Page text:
Last updated on January 21st, 2020
Our site is reader supported, this means we may earn a small commission from Amazon and other affiliates when you buy through links on our site.
It can be nothing short of frustrating to see your rose bush leaves turning yellow. The yellow tinge impacts the entire look of your bush. There are several reasons why the leaves on your rose bush might be turning yellow and fall off, and being able to narrow down the cause will make it easier to rectify and help the rose bush recover to its previous glory.
Lack of light causing lower leaves to turn yellow and drop off
There are times when the top leaves on your rose bush prevent the lower leaves from getting adequate sunlight. When this happens, the bottom leaves turn yellow and drop off. You will notice a distinct difference in colour between the top levels of leaves and those are at the bottom if this is the culprit. If some areas of foliage are not getting the right amount of sunlight for growth, you can prune as necessary but rest assured this is a regular cycle and won’t harm the overall health of your rose bush. These are where pruning your rose bush to remove crossing branches and opening up the centre to allow for better airflow and for the light into the centre of the rose bush
Heat stress from radiant heat from the ground
If you have yellow leaves on your rose bush, it can be the result of too much radiant heat. If the area above the bush or the ground below the bush retains too much heat, that heat will radiate up into the lower part of your rosebush. So, if you notice the lower leaves turning yellow and falling off more than the top leaves, this could be the way your rose bush is trying to distress. If you have too much mulch on the ground, it could be holding in too much heat and reflecting it back into your rose bush. Dark coloured mulch, in particular, does this with rose bushes so if you have dark mulch you might consider swapping it out for light-coloured mulch.
Heat stress is another common cause of yellowing and falling leaves. Rose bushes naturally turn yellow and drop their foliage to try and cool down. In the Uk, this is not usually the case but its still worth considering.
Water problems can cause leaves to turn yellow and fall off. If your rose bush is sitting in standing water, or there is too much water at the base of the bush, when the sun is up, the rays get reflected off that standing water and burn the lower leaves. You can avoid this by making sure you water your roses well without soaking them and leaving lots of water around the base. To avoid this make sure the soil is fertile but well-draining so that the rose is not stood in soggy soil. This can also damage the roots causing the leaves to turn yellow and drop off.
Too much fertiliser not mixed into the soil well enough
- Contains root grow mycorrhiza fungi to increase nutrient and water uptake
- Contains beneficial Nitrogen fixing bacteria and added magnesium
- Includes seaweed extracts and natural hamates as sources of essential trace elements
- Promotes better establishment and natural vigour
- Biologically active, promoting strong healty plants
If you feed your rose bush too much and it gets burned, the leaves will turn yellow in certain places and fall off. Unfortunately, nutrient deficiencies can also be the culprit of leaves turning yellow and falling off. If your rose bush does not have enough iron, magnesium, or nitrogen, it can cause the leaves to turn yellow. The good news is, if this is the culprit and you treat it, the leaves should regain their green colour so long as they haven’t reached the stage where they are falling off. Misdiagnosed the culprit and you treat the wrong deficiency, it will lengthen the amount of time your rose bush is stressed. As a general guide always follow the instructions on rose feed packaging and if using bone meal or fish, blood and bone. Mix only a smaller amount of fertiliser into the soil ad make sure it’s mixed in well.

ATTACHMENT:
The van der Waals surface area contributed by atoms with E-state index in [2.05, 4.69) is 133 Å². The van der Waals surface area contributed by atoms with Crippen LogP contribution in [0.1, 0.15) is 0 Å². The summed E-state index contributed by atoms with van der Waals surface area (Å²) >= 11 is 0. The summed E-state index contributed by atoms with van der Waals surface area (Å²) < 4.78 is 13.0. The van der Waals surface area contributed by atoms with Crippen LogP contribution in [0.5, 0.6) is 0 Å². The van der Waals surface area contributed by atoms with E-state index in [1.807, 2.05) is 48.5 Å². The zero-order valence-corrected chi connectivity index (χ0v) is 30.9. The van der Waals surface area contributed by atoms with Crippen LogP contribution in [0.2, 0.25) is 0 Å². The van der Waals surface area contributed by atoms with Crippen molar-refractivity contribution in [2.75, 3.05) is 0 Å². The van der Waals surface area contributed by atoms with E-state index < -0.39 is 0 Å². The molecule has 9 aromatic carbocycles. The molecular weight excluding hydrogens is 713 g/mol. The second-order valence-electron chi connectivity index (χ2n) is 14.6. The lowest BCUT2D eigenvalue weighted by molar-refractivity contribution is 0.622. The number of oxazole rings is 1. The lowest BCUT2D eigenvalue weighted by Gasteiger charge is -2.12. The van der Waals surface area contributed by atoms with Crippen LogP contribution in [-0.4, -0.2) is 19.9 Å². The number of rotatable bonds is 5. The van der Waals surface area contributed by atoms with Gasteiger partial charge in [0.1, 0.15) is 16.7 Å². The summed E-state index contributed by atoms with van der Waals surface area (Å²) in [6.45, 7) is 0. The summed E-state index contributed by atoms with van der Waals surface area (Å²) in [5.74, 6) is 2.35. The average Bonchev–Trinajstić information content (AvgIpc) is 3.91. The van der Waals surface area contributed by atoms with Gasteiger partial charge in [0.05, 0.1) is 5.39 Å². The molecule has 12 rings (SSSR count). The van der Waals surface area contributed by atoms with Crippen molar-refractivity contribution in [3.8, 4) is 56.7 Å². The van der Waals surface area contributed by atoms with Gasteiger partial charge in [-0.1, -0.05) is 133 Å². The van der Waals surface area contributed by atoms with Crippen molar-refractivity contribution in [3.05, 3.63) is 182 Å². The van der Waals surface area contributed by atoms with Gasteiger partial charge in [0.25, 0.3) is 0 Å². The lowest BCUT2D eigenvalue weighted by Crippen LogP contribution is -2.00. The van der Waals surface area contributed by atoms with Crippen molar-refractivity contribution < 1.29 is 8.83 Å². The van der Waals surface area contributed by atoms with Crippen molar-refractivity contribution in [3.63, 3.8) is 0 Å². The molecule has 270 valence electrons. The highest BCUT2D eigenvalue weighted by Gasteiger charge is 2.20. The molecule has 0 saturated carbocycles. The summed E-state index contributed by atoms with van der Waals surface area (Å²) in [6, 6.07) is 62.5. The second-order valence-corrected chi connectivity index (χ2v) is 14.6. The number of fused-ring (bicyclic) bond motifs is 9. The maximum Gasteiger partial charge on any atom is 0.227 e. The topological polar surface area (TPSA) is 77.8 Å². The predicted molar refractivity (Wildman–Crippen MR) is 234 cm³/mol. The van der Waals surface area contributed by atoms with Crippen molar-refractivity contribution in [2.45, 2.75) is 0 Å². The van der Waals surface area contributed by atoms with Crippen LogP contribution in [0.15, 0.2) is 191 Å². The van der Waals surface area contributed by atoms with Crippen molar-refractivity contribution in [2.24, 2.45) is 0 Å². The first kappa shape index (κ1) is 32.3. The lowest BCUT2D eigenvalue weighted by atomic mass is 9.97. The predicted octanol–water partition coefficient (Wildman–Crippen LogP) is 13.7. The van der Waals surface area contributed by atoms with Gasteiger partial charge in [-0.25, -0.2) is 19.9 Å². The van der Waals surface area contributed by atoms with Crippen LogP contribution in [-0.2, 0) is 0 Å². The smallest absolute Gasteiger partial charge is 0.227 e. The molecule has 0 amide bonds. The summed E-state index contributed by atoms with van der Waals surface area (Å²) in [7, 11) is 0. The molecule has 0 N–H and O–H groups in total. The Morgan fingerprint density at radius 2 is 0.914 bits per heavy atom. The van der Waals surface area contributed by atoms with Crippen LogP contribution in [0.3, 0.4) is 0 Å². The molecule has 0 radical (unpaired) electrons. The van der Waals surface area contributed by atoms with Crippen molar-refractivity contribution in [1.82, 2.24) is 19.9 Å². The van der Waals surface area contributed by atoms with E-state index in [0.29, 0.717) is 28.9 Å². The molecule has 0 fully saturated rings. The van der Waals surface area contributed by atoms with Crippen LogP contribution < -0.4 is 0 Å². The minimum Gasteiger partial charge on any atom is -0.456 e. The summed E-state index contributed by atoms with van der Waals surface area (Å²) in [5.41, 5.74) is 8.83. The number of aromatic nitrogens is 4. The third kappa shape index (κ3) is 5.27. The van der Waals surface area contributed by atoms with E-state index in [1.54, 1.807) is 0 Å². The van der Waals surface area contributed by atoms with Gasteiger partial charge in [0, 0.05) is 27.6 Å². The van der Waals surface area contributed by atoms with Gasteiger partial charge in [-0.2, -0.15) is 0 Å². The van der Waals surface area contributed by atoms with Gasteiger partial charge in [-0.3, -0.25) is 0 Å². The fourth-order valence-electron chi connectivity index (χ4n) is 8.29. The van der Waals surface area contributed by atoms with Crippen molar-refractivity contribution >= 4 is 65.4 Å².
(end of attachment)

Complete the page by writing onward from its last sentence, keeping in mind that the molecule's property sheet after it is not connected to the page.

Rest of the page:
Pests and Diseases causing yellow leaves often with black spots
Pests and diseases also manifest in the form of yellowing leaves. It’s important that you look for other signs of damage on the rosebush if you suspect pest or disease problems, as yellowing leaves are usually just one of many signs. If you what look like diseases we recommend spraying with a systemic insecticide and fungicide which is 3-in-1 action such as Rose Clear Ultra.
- Systemic insecticide and fungicide with 3-in-1 action
- Kills systemically and on contact
- Kills aphids
- Controls blackspot, powdery mildew and rust
- Protects for up to 21 days to prevent further attacks
Finding the Right Treatment
It’s essential to treat your plant based on the issue that is causing the leaves to turn yellow. Unfortunately, this might be a bit of a trial-and-error situation. You might be able to discern that the issue is related to water if you have noticed a lot of standing water around the base of your rose bush.
Similarly, you might be able to determine that the problem is a pest because you see pests on the leaves or you find other signs of pests. If you suspect it’s something like a nutrient deficiency, you can always test the soil to see what nutrient might be lacking before you try it and rectify the soil.
There are, however, some preventative measures you can use. Firstly make sure the soil is fertile and free-draining before planting, if growing in pots make sure there are holes in the bottom of the pot. When you water, always do it early in the morning or in the evening. Rinse off all of the foliage with clean water after a hot day. This will go a long way toward washing off any contaminants that might burn the leaves or any pest problems. Set up a regular feeding schedule and stick with it so that you always give your rose bushes precisely what they need, to prevent nutrient deficiencies.
Last update on 2021-12-28 / Affiliate links / Images from Amazon Product Advertising API